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Yellow by academica
Chapter 10 : Chapter X
 
Rating: MatureChapter Reviews: 4


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It was a normal morning for Cho. She woke up, got dressed, and went downstairs to see if there was enough breakfast for her to have a little. She felt fortunate to lay claim to a small bit of bread and a cup of water. As she passed by to begin cleaning up any accidents from the night before, Miriam whispered in Cho’s ear that they had received a bottle of cheap wine from the United States Army, and that if she didn’t mention it to any of the patients, the nurses could all have a little at dinner that evening. Cho smiled and nodded as she finished her water and left the kitchen.

As she walked along the center aisle, Cho took a deep breath, enjoying the fresh air that spilled in from the couple of open windows. She put her hands casually into the pockets of her dress, sighing. “Isn’t it nice to be able to take that in again, Cedric?”

There was no response. She glanced over at his bed, and she was shocked to see it empty and made. His notepad and pencil were still on the table, but it appeared as though all the pages he’d used had been torn out, leaving only clean space. His possessions were gone, including his pack. “Cedric?” Cho called softly. “Cedric?”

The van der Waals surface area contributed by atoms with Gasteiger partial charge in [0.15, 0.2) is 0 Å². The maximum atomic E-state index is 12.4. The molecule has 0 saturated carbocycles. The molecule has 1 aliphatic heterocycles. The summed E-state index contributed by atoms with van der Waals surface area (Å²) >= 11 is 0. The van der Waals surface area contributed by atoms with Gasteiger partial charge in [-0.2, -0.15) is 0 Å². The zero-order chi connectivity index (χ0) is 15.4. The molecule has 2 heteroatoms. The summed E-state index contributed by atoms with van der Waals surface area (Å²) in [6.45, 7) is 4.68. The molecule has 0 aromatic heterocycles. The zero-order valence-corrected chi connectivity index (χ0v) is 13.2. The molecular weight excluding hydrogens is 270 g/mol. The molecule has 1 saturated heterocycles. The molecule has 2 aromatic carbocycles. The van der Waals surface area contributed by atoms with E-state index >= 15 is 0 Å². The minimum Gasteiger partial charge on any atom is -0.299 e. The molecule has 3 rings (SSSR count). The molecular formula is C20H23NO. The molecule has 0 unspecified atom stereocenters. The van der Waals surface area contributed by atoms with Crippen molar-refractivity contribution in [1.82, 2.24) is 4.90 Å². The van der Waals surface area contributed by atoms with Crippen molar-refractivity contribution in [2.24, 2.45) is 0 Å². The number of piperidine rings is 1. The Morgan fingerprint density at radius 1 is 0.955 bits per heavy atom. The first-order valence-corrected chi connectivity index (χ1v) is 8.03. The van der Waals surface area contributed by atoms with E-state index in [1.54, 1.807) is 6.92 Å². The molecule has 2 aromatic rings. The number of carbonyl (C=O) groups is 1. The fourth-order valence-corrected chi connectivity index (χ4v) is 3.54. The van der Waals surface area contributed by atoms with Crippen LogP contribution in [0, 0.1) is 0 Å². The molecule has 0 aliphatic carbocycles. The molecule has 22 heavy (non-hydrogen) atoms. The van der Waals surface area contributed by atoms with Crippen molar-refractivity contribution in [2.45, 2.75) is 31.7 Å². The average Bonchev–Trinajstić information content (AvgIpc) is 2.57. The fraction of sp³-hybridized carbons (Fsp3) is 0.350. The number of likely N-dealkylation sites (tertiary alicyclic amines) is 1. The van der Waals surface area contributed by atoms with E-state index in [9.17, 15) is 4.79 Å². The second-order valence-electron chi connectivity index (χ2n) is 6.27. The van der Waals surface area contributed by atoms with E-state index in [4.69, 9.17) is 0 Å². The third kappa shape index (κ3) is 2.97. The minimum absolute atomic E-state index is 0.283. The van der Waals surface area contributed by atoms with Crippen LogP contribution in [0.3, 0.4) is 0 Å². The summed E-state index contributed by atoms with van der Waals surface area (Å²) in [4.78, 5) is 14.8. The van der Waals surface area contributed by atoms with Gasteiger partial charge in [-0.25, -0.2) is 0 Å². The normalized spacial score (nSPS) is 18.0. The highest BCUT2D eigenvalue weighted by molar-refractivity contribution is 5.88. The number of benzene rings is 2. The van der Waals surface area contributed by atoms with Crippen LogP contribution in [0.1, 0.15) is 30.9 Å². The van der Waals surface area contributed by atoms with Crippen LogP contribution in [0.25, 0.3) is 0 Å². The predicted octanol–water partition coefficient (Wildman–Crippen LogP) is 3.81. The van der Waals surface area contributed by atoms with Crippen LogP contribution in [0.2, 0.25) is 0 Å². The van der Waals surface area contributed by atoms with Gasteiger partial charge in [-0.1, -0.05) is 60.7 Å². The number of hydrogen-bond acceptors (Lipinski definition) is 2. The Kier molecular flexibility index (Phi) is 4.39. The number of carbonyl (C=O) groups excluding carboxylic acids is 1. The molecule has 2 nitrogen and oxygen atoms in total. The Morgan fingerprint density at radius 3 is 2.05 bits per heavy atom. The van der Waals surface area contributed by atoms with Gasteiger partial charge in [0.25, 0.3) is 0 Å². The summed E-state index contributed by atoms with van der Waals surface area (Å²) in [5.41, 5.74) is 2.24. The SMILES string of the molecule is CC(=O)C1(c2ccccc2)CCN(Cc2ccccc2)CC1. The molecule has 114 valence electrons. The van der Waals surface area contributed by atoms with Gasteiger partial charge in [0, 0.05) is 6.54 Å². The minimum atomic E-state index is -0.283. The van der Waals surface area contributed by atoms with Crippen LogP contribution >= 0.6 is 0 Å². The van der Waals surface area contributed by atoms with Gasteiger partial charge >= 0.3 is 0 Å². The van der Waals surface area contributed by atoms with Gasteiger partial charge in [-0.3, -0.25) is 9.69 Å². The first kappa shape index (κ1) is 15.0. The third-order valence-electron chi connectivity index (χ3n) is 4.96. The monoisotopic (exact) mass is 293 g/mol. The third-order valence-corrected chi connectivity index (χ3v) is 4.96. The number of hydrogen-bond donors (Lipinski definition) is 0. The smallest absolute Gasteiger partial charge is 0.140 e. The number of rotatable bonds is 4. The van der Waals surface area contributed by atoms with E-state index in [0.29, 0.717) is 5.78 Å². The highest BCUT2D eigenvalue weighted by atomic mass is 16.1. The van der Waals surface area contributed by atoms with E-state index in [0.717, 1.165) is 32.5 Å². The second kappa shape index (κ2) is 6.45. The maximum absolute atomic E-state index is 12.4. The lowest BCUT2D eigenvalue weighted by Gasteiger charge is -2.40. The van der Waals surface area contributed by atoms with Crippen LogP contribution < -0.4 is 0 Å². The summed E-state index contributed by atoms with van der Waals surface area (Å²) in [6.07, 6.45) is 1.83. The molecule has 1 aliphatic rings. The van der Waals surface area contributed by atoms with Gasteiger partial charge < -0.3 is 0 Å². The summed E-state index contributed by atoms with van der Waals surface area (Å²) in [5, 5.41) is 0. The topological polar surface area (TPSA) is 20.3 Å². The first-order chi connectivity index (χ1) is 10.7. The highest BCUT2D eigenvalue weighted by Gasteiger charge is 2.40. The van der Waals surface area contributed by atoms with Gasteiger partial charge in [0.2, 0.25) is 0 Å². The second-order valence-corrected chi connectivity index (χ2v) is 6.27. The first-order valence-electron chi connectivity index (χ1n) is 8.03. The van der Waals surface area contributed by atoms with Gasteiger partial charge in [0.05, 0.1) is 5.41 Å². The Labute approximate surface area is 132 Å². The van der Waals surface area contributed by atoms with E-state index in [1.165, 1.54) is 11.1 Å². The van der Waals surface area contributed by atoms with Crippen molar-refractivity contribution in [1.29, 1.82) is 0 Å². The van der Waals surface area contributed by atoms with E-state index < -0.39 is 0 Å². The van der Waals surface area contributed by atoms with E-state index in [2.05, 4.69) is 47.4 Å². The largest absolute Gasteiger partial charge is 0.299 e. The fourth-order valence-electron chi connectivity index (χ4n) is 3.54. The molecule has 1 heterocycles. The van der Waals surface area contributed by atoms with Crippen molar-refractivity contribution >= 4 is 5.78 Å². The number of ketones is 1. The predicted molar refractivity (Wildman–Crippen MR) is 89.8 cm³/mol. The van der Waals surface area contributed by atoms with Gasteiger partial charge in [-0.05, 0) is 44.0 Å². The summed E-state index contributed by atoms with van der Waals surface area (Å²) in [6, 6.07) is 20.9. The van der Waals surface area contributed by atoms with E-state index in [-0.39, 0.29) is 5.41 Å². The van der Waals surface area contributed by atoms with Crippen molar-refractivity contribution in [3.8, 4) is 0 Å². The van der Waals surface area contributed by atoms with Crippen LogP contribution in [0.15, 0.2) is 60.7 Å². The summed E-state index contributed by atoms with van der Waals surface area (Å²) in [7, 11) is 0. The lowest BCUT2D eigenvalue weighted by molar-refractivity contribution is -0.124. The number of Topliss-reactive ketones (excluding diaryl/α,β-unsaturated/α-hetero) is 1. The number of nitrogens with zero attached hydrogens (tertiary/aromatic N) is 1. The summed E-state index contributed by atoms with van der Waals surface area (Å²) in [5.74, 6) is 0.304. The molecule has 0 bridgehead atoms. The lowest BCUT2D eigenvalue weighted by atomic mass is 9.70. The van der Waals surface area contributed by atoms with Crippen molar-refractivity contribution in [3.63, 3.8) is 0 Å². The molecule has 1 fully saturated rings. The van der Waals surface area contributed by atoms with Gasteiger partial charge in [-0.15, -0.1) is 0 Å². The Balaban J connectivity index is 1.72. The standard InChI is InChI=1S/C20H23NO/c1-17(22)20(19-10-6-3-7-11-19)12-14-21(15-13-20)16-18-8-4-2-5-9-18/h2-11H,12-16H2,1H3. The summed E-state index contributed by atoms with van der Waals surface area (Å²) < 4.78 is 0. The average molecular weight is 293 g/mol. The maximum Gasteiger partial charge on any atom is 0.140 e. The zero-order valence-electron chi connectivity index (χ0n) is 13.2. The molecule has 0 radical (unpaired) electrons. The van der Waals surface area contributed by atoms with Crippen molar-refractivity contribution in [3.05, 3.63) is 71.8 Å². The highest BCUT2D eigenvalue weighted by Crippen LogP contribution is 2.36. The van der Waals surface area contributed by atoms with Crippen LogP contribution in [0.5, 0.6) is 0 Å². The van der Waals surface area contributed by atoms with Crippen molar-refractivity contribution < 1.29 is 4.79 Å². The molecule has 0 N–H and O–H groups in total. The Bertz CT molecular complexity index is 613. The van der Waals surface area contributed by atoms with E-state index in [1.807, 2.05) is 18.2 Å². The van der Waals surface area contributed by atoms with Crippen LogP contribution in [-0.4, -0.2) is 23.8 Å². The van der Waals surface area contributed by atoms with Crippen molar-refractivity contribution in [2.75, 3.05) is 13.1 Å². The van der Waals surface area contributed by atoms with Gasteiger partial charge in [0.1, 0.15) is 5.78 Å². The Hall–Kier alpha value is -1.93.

“Outside,” Miriam said from behind her.

Cho turned. “What?”

“Well, he might have gone. He’s supposed to be meeting a car to take him home.”

Without thinking, Cho turned, running down the center pathway again and opening the door to the abbey. She stepped outside, looking around frantically. Finally, she spotted him, standing by the roadside with his pack, waiting patiently for the car.

“Cedric!” she called, hurrying down the shallow hill toward him.

And then he turned to face her, after what seemed like a long minute, and a broad smile lit up his handsome features. Cho didn’t recall ever seeing him smile like that. It reminded her of home, of Hogwarts, of dusty books and Quidditch games and friends. It reminded her of meals with her family. It brought tears to her eyes.

“Cedric,” she repeated, catching up to him at last, smiling herself now.

“Why are you crying?” he asked, laughing.

“Nothing,” she said. “I just—I didn’t know you were leaving today.”

“I didn’t either,” he replied, adjusting the bag into a more comfortable position on his shoulder. “Sister Miriam had me sign my discharge papers this morning, though. She said she heard I was talking now, and that meant I was well enough to go home.”

“That’s great!” Cho exclaimed, though she felt a hint of doubt hitch in her throat.

“Yes, I miss my parents. It’ll be good to be able to use my wand in public again.”

She grinned.

“I am going to miss you, though,” Cedric added, and he put the pack on the ground. “I mean, I’ll miss seeing your pretty face every day.”

Cho blushed slightly. “I didn’t realize you were such a charmer.”

“You didn’t?” he said, and her blush reddened even further.

“I’ll miss you, too, although you were one of my more troublesome patients.”

“Could you tell Fjodor and Andre I said goodbye?”

“Why didn’t you tell them yourself?” she asked.

“Well, Fjodor’s head started bothering him again last night, so they took him in for surgery early this morning. And Andre was still asleep when the sister came to me.”